Racism in the UK Conservative Party
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Allegations of racism in the Conservative Party have been made over recent decades. Conservative shadow defence minister Enoch Powell's "Rivers of Blood" speech in 1968 was both influential and widely regarded as anti-immigrant with racist overtones, with the party's leadership condemning it, although some Conservative MPs defended Powell's speech. Since then, accusations have been made about several leading members of the party and its policies; these have related to prejudice against non-white people.
- 1 History: 1960s–70s
- 2 1980s–1990s
- 3 Tories in opposition: 1997–2010
- 4 2010–present
- 5 See also
- 6 Notes
- 7 References
1964 general election
In the constituency of Smethwick during the 1964 general election, supporters of Conservative candidate Peter Griffiths were reported to have used the slogan "if you want a nigger for a neighbour, vote Labour". The Conservatives always denied the slogan was theirs, saying it was the work of far-right activists; neo-Nazi British Movement leader Colin Jordan later claimed responsibility for originating the slogan. However, during the campaign, Griffiths did not condemn the phrase and was quoted in The Times as saying, "I should think that is a manifestation of popular feeling. I would not condemn anyone who said that", adding that the quote represented "exasperation, not fascism".
In 1964, a delegation of white residents of one Smethwick street successfully petitioned the Conservative council to compulsorily buy vacant houses to prevent people of colour from buying them. Richard Crossman, Labour housing minister, prevented this from happening by refusing to allow the council to borrow money to enact their policy.
Griffiths was a personal supporter of segregation and wanted Smethwick to become "more like apartheid South Africa". In his 1996 book, A Question of Colour?, he wrote, "Apartheid, if it could be separated from racialism, could well be an alternative to integration".
Tim Stanley of The Telegraph notes that while "there were pockets of racism on the Left as well as the Right ... there's no denying that the Tory fringes became a bastion of ugliness that the present-day party is still trying to distance itself from". He goes on to argue that this campaign had two legacies — initially, the degradation of race relations in the UK, which consequently "poisoned the debate over immigration" in the UK by "drag[ging] politics into the gutter".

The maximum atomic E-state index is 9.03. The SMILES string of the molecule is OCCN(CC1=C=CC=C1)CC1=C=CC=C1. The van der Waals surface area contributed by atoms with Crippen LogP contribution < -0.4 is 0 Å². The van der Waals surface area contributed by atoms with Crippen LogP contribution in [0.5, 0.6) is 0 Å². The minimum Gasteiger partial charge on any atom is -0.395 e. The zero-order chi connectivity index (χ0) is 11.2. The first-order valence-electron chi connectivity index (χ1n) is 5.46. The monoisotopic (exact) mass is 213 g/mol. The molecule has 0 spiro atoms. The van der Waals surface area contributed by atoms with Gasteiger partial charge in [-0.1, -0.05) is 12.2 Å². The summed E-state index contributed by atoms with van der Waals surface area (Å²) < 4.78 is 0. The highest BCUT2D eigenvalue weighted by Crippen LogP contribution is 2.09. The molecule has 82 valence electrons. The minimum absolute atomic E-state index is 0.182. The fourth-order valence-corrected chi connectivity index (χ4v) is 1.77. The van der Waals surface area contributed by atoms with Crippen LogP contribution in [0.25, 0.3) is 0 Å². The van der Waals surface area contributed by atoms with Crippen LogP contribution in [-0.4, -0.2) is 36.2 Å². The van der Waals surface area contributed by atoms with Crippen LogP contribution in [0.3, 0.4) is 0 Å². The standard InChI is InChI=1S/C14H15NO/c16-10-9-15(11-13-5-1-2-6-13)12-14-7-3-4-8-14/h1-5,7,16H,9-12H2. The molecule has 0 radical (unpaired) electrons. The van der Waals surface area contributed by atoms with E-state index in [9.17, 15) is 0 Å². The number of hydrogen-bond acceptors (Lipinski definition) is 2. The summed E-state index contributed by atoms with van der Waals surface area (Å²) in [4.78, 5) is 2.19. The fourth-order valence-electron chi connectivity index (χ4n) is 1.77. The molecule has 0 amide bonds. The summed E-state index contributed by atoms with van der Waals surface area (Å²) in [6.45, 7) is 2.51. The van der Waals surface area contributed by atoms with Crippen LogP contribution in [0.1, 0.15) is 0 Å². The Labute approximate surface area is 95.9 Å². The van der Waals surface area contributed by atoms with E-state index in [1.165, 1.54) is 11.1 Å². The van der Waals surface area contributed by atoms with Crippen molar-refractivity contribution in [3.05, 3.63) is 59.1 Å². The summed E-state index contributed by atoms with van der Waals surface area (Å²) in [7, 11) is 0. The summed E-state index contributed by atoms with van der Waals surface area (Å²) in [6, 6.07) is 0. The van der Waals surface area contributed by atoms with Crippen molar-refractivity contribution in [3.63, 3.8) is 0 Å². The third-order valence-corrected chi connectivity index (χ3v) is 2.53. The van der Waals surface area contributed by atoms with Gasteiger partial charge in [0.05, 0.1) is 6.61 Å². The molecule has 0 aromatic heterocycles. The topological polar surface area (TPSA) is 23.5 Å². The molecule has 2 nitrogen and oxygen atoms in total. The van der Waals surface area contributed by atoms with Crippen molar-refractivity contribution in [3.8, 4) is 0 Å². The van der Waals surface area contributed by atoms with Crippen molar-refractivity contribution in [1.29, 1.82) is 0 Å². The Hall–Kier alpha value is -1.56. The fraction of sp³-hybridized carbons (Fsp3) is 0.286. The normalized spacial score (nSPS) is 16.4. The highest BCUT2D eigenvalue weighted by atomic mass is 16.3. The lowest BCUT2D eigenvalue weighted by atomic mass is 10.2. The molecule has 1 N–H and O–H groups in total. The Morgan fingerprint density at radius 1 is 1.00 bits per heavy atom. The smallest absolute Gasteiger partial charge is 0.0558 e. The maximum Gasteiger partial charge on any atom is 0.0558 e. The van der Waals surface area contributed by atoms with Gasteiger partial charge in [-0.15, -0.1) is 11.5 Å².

Enoch Powell, "Rivers of Blood"
The racialised debate and discourse over immigration in British politics are said to have become popularised by Conservative MP Enoch Powell's "Rivers of Blood" speech in April 1968, and the clamping down on postwar "new Commonwealth" non-white immigration while allowing concessions to the white-majority "old Commonwealth" (i.e. Australia, New Zealand, South Africa and Canada). Reactions to the 1968 Race Relations Bill, which Powell's speech was aimed against, were considered "a turning point from biological racist discourses to cultural racist discourses", with Powell being the chief articulator of this "new racism" in British politics.
When asked whether he was "a racialist" by journalist David Frost, Powell said:
[I]f, by being a racialist, you mean be conscious of differences between men and nations, some of which coincide with differences in race, then we're all racialist ... But if, by a racialist, you mean a man who despises a human being because he belongs to another race, or a man who believes that one race is inherently superior to another in civilisation or capability of civilisation, then the answer is emphatically no ... I do not talk about black and white.